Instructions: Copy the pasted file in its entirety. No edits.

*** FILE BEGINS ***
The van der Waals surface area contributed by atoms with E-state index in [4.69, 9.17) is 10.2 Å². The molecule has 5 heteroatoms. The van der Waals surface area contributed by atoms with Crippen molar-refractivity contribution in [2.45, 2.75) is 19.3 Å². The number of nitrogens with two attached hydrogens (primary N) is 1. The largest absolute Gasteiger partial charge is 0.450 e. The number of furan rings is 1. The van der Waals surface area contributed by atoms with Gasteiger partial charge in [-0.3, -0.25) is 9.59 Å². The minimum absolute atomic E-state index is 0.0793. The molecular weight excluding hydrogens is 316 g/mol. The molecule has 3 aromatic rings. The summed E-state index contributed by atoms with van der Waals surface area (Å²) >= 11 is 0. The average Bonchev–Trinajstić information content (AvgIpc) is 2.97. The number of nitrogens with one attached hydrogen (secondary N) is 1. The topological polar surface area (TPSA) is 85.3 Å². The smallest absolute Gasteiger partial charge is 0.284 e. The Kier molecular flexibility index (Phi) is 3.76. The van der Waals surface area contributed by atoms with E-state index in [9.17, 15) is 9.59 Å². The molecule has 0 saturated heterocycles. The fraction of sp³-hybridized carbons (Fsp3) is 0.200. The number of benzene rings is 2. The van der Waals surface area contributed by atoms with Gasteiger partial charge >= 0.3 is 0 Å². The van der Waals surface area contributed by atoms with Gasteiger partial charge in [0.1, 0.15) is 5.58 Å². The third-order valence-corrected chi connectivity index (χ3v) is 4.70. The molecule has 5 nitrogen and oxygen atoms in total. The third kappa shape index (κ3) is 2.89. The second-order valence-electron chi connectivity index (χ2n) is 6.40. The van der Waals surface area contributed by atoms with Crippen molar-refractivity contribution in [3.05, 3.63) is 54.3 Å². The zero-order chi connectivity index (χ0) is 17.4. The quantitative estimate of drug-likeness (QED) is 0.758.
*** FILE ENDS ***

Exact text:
The van der Waals surface area contributed by atoms with E-state index in [4.69, 9.17) is 10.2 Å². The molecule has 5 heteroatoms. The van der Waals surface area contributed by atoms with Crippen molar-refractivity contribution in [2.45, 2.75) is 19.3 Å². The number of nitrogens with two attached hydrogens (primary N) is 1. The largest absolute Gasteiger partial charge is 0.450 e. The number of furan rings is 1. The van der Waals surface area contributed by atoms with Gasteiger partial charge in [-0.3, -0.25) is 9.59 Å². The minimum absolute atomic E-state index is 0.0793. The molecular weight excluding hydrogens is 316 g/mol. The molecule has 3 aromatic rings. The summed E-state index contributed by atoms with van der Waals surface area (Å²) >= 11 is 0. The average Bonchev–Trinajstić information content (AvgIpc) is 2.97. The number of nitrogens with one attached hydrogen (secondary N) is 1. The topological polar surface area (TPSA) is 85.3 Å². The smallest absolute Gasteiger partial charge is 0.284 e. The Kier molecular flexibility index (Phi) is 3.76. The van der Waals surface area contributed by atoms with E-state index in [9.17, 15) is 9.59 Å². The molecule has 0 saturated heterocycles. The fraction of sp³-hybridized carbons (Fsp3) is 0.200. The number of benzene rings is 2. The van der Waals surface area contributed by atoms with Gasteiger partial charge >= 0.3 is 0 Å². The van der Waals surface area contributed by atoms with Gasteiger partial charge in [0.1, 0.15) is 5.58 Å². The third-order valence-corrected chi connectivity index (χ3v) is 4.70. The molecule has 5 nitrogen and oxygen atoms in total. The third kappa shape index (κ3) is 2.89. The second-order valence-electron chi connectivity index (χ2n) is 6.40. The van der Waals surface area contributed by atoms with Crippen molar-refractivity contribution in [3.05, 3.63) is 54.3 Å². The zero-order chi connectivity index (χ0) is 17.4. The quantitative estimate of drug-likeness (QED) is 0.758.